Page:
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Allen MDS-5: silent key on swell

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  • Allen MDS-5: silent key on swell

    Drat!

    I got the new speakers on the Allen MDS-5 at the church, and was playing along just fine enjoying the fantastic new sound when I hit a low "C" (one octave below middle "C") on the swell manual, and nothing happened. Yep, dead key. No stop works on it.

    How big a deal is this? It would be wonderful if it were just a loose circuit board, perhaps? Is that possible? To review, I was just inside the case detaching the internal speakers and attaching "new" external HC-15's to the same outputs. There is a big board up above that on a left side hinge that I swung out, just to take a look at the innards. Is it possible I jiggled something loose when I did that? Outside of that, I can't think of anything else I did that might've been causal. And if that's the case, I'm wondering if it points to a bad contact on the keyboard. And that would seem to be troublesome.

    If not, then perhaps it's time to find an organ repairman. Sigh.

    Thomas

  • #2
    Originally posted by tleed View Post
    I got the new speakers on the Allen MDS-5 at the church, and was playing along just fine enjoying the fantastic new sound when I hit a low "C" (one octave below middle "C") on the swell manual, and nothing happened. Yep, dead key. No stop works on it.
    Thomas,

    If you lift the cover to the organ, look at the back of the keys inside the organ. If you seen a green logic board the entire length of the organ standing vertically, then your organ probably has reed switches. If you take a magnet and hold it close to each reed switch (without touching them), they should all play when you have a stop selected. If the offending key does not play, then you need a reed switch replaced on that logic board.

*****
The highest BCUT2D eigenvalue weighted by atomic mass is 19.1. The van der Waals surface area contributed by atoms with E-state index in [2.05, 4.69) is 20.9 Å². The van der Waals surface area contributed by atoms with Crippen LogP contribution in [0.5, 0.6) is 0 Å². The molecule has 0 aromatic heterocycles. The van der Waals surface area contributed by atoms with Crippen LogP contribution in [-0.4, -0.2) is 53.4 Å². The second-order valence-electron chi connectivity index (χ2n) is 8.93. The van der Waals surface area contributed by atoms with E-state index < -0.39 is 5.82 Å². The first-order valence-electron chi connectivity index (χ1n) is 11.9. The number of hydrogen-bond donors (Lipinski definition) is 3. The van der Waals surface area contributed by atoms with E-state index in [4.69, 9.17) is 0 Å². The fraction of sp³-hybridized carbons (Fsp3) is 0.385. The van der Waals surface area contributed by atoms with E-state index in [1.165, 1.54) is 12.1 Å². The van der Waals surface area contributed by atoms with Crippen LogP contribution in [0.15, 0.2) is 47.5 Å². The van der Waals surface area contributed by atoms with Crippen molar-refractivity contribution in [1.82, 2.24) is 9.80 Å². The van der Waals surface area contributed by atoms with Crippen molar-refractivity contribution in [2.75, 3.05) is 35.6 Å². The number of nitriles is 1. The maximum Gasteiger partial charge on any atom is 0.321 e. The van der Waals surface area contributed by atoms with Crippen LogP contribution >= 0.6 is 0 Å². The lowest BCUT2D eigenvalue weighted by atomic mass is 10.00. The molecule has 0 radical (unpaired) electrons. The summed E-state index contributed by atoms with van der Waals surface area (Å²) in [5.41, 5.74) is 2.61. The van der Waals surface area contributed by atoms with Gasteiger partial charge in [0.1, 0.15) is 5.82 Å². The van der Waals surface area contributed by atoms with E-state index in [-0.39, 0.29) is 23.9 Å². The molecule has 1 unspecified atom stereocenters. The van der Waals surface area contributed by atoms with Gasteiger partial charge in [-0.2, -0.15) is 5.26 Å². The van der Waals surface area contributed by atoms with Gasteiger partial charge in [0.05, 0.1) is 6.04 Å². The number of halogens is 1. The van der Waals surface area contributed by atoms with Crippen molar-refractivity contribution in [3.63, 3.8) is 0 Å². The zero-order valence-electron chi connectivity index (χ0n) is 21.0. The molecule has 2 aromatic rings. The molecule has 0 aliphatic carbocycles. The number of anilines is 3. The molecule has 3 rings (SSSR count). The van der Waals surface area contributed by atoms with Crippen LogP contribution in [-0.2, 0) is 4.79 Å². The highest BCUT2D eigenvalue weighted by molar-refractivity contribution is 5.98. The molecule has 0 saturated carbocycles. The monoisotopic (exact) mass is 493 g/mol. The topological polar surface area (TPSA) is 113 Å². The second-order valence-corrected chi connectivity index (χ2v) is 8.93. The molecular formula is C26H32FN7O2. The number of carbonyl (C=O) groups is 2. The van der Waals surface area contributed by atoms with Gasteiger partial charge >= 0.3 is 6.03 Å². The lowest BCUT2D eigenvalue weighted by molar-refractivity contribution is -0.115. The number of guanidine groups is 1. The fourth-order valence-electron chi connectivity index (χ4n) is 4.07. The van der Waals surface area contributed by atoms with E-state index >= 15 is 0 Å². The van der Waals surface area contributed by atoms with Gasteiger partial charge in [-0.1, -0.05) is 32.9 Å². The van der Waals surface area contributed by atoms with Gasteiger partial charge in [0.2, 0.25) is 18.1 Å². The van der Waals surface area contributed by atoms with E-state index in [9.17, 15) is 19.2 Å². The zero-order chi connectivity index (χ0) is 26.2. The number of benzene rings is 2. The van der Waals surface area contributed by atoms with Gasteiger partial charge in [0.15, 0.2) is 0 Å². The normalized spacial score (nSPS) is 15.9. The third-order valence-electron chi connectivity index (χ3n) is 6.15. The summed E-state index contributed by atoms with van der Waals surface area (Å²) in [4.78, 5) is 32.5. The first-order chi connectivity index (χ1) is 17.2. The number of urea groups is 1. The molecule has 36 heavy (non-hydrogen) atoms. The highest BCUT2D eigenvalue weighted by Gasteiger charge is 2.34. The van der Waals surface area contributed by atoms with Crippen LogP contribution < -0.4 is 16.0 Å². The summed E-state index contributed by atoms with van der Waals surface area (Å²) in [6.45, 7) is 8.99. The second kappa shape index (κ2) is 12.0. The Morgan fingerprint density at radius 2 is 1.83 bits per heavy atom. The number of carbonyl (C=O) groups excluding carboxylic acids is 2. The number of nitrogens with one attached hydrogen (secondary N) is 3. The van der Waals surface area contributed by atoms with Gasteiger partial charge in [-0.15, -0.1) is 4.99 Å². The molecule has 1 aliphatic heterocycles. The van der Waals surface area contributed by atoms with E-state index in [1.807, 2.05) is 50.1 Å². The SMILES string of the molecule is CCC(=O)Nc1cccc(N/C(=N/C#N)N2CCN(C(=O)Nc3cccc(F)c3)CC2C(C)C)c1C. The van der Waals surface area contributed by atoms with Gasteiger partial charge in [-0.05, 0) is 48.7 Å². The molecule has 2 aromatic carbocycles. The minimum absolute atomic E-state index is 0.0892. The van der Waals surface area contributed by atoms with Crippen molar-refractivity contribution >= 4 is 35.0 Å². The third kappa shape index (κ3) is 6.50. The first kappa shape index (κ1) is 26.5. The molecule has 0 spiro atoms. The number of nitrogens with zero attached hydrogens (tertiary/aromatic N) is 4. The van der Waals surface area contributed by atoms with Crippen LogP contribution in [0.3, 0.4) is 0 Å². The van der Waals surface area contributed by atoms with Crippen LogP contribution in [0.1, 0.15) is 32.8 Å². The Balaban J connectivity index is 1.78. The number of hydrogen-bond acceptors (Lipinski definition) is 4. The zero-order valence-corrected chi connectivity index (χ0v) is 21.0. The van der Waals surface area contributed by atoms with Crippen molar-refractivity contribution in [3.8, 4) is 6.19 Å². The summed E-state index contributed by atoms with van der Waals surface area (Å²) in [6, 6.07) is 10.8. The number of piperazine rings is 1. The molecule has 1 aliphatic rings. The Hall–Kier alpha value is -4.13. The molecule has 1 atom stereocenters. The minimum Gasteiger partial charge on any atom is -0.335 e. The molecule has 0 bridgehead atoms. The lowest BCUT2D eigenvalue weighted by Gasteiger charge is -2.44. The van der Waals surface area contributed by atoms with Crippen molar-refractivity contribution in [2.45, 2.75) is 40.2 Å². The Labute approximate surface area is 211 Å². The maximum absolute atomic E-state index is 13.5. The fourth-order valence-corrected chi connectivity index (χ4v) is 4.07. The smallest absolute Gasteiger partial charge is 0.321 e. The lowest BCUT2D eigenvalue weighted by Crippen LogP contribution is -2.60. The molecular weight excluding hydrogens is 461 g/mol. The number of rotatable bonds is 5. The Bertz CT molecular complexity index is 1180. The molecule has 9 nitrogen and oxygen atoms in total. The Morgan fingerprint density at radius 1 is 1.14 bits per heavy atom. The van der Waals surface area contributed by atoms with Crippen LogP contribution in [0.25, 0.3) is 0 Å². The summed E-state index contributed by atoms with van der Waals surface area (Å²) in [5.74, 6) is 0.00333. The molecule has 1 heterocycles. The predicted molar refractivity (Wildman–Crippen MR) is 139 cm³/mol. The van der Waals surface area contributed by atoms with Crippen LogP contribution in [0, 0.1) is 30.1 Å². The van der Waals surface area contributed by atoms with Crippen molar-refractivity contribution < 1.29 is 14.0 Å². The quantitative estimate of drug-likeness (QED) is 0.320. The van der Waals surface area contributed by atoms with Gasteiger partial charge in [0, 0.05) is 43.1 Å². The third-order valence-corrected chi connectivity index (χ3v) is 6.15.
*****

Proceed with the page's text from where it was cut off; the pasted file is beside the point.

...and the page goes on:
Please keep us posted on the outcome.

    Michael
    Way too many organs to list, but I do have 5 Allens:
    • MOS-2 Model 505-B / ADC-4300-DK / ADC-5400 / ADC-6000 (Symphony) / ADC-8000DKC
    • Lowrey Heritage (DSO-1)
    • 11 Pump Organs, 1 Pipe Organ & 7 Pianos

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    • #3
      Do what Michael says. A single dead note would almost have to be a bad reed switch or a detached magnet. Take a close look at the rear end of the key that doesn't play, and compare what you see with the notes beside it. The magnet may have come unglued and fallen out, or the magnet holder might be out of alignment. If it will not key when you hold a small magnet close to the reed switch, then the reed switch is bad and will have to be replaced.

      Any kind of malfunction on a circuit board would have to affect a large group of keys, since there are no individual keying wires on any digital Allen. It's all multiplexed, and a single broken wire or loose plug connector on a board would cause a group of six or eight notes to be dead.
      John
      ----------
      *** Please post your questions about technical service or repair matters ON THE FORUM. Do not send your questions to me or another member by private message. Information shared is for the benefit of the entire organ community, but other folks will not be helped by information we exchange in private messages!

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